RACS is a custodial accounting system of record that controls and reports all significant tax processing activities. The Government Accountability Office (GAO) has cited several material weaknesses with RACS pertaining to traceability and noncompliance with the U.S. Standard General Ledger (USSGL). Additionally, GAO identified that RACS is not currently in compliance with the Federal Financial Management Systems Requirements and Federal Financial Management Improvement Act of 1996. RACS’ noncompliance stems from transactional data not being stored with the correct USSGL account structure. To address these weaknesses, Logapps redesigned RACS to provide more robust capabilities to the Chief Financial Office. The client also needed documentation addressing the cost and risk of the RACS program, independent of their internal estimation program office.  

Approach

RACS’ size estimate was developed through function point analysis. Under this analysis, size is measured from a functional, or user, point of view. Data from a variety of organizations and Subject Matter Experts were collected and normalized. The team heavily leveraged PRICE Systems’ TruePlanning parametric cost model. This model stored the data and ran multiple parametric equations for hardware and software. TruePlanning also allowed for easy data management, verification of results, and ease of documentation, all in compliance with the GAO cost estimating guidelines.


Impact

The TruePlanning modeling approach improved speed, accuracy, transparency, and standardization of the cost estimation process. By interviewing the client to understand the strengths and weaknesses of the legacy program, Logapps created ground rules to develop parametric models. These models facilitated risk assessment, allowing for schedule and sensitivity analysis. Logapps briefed the results to the client, giving the client the confidence to communicate a realistic view of likely cost to the Chief Financial Office. This view allowed the client to successfully schedule outcomes and make credible, evidence based-decisions on future actions in a timely manner.

Today, budgets are stretched and investment dollars are at a premium. Our proven methodology of delivering economic analysis using market-leading tools, such as TruePlanning, allows for an Analysis of Alternatives (AoA) to be developed quickly and robustly. By expediting the analysis process, solutions can be rapidly deployed, allowing for early return on investment. We can help your organization make the most economically beneficial investment decision for tomorrow.

 

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  Student and Exchange Visitor Information System (SEVIS) Life Cycle Cost Estimate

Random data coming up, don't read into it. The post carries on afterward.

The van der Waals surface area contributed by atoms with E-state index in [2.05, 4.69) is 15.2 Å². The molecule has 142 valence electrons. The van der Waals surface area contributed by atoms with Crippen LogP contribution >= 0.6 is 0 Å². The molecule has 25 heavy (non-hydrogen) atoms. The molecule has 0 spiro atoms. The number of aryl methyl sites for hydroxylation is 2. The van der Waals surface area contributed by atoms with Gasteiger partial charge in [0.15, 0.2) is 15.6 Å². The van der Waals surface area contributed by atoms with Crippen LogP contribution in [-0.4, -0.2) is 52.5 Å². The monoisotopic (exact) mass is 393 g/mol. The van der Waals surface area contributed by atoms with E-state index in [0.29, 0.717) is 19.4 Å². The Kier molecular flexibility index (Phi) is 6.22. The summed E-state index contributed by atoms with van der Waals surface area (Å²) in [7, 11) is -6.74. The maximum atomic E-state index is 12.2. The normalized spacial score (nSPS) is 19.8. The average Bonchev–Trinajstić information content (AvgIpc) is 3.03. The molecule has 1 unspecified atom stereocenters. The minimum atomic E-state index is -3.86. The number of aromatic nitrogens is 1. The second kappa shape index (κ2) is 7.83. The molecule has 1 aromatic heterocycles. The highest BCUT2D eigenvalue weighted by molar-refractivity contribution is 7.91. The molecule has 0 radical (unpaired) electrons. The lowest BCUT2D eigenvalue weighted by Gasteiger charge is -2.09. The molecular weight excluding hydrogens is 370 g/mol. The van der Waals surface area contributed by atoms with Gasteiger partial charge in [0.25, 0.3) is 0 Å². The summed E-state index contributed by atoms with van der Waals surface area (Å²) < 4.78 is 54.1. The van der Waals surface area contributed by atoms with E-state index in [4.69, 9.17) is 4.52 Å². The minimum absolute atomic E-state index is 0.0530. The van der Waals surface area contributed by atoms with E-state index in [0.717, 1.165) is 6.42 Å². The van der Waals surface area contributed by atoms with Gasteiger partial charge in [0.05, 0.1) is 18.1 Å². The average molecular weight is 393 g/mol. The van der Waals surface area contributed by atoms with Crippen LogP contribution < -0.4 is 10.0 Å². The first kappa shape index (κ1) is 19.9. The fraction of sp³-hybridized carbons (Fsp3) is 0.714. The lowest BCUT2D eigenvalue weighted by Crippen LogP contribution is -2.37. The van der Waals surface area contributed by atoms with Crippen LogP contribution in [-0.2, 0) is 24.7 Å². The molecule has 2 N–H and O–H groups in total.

Student and Exchange Visitor Information System (SEVIS) Life Cycle Cost Estimate

Logapps delivered a Life Cycle Cost Estimate to support the business case for the SEVIS Modernization program

 

Introduction

The Student and Exchange Visitor Information System (SEVIS) is a web-based system that tracks and monitors visa admission for non-immigrant student exchange visitors and their dependents in the United States. These students and their dependents are monitored throughout the duration of their participation in the U.S. education system or designated exchange visitor program. While SEVIS is generally considered a successful system, it has required many updates and repairs since implementation. SEVIS Modernization (SEVIS II) will fully replace SEVIS by providing significant new and enhanced functionalities. These functionalities will greatly improve the system while eliminating vulnerabilities and addressing future needs. The client required a Life Cycle Cost Estimate (LCCE) to support the business case for SEVIS II, and to justify the funding of SEVIS II investment for future fiscal years.

Approach

Logapps used COCOMO II and TruePlanning models as the estimation framework for an LCCE and Basis of Estimate. These estimates documented cost elements from Planning, Acquisition, and Operations and Maintenance (O&M) activities for SEVIS (the legacy system) and SEVIS II. The data collected for analysis came from many different sources, including a variety of organizations, Subject Matter Experts, as well as the client. During interviews with the client, they pointed out the strengths and weaknesses of SEVIS. With this information, Logapps compiled the results of the data-gathering process to develop ground rules and assumptions for the estimation process.